Figure[Black to move]

Black is down a piece; how should he proceed? He might, of course, consider any checks he can inflict and whether they lead to tactical opportunities. He has a queen and a rook to examine. Qh3+, Qxh2+, Qf3+, and Qe2+ can be dismissed quickly, as they all lose the queen with nothing to show for it. Then there is Rc2+, which at least is a safe move. Consider what White would do. Playing Kh1 or Kg1 won't be good for him; Black then looks for his next check and finds that he can end the game with Qxh2#. And White can’t move the king to h3 or f3, nor can he capture Black’s rook. So he would have to interpose something. Be2 wouldn’t make sense, since Black just plays RxB+. White instead would need to play Rd2, using his rook to block the check while protecting it with his queen. The key point to spot is that this interposition, like any other, leaves the guardian pinned.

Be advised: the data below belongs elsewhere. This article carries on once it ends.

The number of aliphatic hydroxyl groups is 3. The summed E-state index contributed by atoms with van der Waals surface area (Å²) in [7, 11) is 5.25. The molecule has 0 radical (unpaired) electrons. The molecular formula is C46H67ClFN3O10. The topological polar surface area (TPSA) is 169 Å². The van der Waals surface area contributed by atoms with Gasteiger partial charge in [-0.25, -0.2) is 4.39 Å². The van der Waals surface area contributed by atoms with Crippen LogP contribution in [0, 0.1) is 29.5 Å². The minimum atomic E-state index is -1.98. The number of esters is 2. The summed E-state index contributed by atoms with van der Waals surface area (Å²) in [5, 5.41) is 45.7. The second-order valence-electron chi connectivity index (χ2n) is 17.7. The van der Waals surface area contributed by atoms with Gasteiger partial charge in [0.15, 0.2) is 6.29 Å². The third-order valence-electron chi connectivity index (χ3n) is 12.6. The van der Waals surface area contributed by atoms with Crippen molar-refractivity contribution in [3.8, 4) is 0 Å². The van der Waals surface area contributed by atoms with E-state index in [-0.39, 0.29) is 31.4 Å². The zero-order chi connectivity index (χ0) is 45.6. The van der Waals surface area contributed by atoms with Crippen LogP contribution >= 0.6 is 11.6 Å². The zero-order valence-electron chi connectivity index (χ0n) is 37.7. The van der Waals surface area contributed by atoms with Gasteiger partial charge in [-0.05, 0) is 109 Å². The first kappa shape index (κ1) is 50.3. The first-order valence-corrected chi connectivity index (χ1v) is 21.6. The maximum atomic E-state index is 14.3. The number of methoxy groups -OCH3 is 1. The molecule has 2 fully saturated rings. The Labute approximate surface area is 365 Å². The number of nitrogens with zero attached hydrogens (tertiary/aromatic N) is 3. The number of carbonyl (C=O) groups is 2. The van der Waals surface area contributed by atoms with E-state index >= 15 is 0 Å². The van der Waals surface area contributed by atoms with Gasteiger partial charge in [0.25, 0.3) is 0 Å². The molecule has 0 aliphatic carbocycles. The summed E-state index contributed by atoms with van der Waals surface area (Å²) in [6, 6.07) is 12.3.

The next step: attack the pinned piece again. Consider every way you can do it; find Qd1. Now White is in terrible trouble, for his rook is in a cross-pin. If he plays RxR, his queen is lost to QxQ. Anything else he plays is no better: if he moves the king, RxR wins the rook and then the bishop (to QxB) a move later; if White plays Be2, RxR again wins the rook for Black and then the bishop a move later, since it would be pinned. This position is worth some study, as the key moves and their implications are a bit counterintuitive.